health care interpreting, interpreter services, language access, leadership for interpreters, medical interpreting, supervising interpreters

Defining and Evaluating Bilingual Hospital Staff and Interpreters

IMG_3830Back when I was supervising my Language Services department, one of my responsibilities was overseeing our bilingual staff and interpreter approval program.  Honestly?  It wasn’t ever anything I wanted to be in charge of.  But I thought it was important.  I think it just made me uneasy in the beginning because I could never really pin anyone down to help guide me and answer my questions: Whose language should we evaluate?  What should we evaluate?  How do we know if they’re “proficient”?  What does that mean?  How do we evaluate language?  Who can be an interpreter?  What’s the difference between interpreters and bilingual staff?  How do we come up with an evaluation process that people will actually use?  Why do we evaluate them?  How do we follow up?  Essentially: How can we make sure that patients are getting what they need through effective communication when they’re being served by interpreters and bilingual staff?

I’ve got some basics here that may be helpful if you’re responsible for these kinds of things, or if you yourself are a bilingual person working in healthcare, wondering what it means to be an interpreter.

What’s the difference between bilingual staff and interpreters?  The former are staff members who are bilingual, but don’t have interpreter training.  Once their language skills are validated, they interact one-on-one with patients in a non-English language, but they don’t interpret.  So for example, a bilingual nurse might go through an admission with a patient in a non-English language, but he wouldn’t interpret for the patient’s doctor.  As for interpreters, in addition to speaking more than one language, they have formal training in ethics, standards, and medical terminology.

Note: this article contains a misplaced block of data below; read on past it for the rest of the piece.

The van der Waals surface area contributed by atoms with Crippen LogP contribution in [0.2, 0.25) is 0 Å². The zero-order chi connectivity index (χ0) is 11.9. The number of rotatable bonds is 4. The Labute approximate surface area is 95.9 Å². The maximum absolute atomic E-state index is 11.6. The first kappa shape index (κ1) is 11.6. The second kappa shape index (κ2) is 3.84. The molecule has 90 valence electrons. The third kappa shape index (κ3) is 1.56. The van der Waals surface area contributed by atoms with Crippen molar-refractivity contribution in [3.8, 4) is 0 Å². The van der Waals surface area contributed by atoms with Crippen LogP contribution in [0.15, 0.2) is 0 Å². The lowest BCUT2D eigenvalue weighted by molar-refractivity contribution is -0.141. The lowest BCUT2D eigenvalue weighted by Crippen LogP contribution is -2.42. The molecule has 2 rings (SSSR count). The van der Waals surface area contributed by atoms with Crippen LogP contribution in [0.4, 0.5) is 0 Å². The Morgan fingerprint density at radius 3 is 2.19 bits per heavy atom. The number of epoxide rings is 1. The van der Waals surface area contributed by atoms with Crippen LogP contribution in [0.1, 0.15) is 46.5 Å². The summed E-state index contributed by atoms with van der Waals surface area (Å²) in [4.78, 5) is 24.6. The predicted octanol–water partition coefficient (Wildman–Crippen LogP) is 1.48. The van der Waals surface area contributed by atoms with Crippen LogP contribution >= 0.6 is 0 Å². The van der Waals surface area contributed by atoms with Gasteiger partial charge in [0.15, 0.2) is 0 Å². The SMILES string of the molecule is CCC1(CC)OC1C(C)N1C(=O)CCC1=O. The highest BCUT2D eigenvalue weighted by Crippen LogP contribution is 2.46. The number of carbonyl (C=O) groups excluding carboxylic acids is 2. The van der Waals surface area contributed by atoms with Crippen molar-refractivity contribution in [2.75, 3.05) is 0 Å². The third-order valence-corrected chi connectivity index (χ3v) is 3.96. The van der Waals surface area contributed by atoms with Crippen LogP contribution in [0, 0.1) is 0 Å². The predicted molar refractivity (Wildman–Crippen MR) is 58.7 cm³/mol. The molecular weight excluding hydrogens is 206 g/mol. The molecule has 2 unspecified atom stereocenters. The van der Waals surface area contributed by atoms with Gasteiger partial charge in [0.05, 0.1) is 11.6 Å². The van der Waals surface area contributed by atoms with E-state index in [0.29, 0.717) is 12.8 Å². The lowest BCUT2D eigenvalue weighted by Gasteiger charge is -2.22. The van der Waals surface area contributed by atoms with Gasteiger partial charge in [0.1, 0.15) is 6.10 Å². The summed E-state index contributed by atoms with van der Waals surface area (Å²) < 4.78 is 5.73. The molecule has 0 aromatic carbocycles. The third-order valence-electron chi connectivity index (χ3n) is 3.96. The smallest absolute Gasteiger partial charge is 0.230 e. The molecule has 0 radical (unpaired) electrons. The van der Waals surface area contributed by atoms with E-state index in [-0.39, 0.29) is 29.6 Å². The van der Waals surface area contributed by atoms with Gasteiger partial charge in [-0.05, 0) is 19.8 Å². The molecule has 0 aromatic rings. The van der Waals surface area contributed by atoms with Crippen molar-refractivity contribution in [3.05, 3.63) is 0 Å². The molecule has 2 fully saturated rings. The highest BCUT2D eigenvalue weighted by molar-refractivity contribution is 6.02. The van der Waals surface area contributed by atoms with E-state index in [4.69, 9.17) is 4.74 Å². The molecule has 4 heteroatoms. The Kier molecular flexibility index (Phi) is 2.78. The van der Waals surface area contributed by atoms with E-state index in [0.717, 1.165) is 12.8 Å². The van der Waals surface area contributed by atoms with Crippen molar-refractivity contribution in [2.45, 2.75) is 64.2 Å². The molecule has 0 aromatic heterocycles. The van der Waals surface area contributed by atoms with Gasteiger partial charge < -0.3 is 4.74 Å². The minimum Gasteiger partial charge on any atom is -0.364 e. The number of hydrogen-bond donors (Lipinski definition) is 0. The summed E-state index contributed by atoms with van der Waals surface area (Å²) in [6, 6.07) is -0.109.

What does your hospital policy say?  You first have to define who qualifies as an interpreter, and who qualifies as approved bilingual staff.  In a nutshell, my hospital policy defined what minimum training an interpreter must have, and then goes on to say that anyone who’s serving as an interpreter or bilingual staff must be evaluated (it doesn’t say how, so we have some flexibility there).  The requirement to have formal training in order to serve as an interpreter isn’t popular with many bilingual staff members–especially those who are native speakers of their non-English language–so it’s important to get comfortable with explaining in a direct, succinct way why it’s important to have trained interpreters (effective communication, patient safety, etc).

In my particular situation, we had a couple of sticking points here. First, interpreter training involves a commitment of time and money and the training isn’t available within our healthcare system.  So it’s tough for people to access and work into their schedules, especially without supportive leadership.  Second, bilingual staff don’t want to wait for an interpreter or work with a telephonic interpreter, and so they’re frustrated that although they’re bilingual, clinically-trained professionals, they see it as a hassle to involve an interpreter rather than just doing it themselves.  There’s research you can look into that addresses the benefits of using trained interpreters and the downfalls of using untrained interpreters, so I won’t get into it here.  The important thing is to address these kinds of concerns on a one-on-one basis to see how you can best educate, guide, and provide resources.  In short, you really have to have these things spelled out in your hospital interpreter use policy to have any hope of developing a meaningful language evaluation program.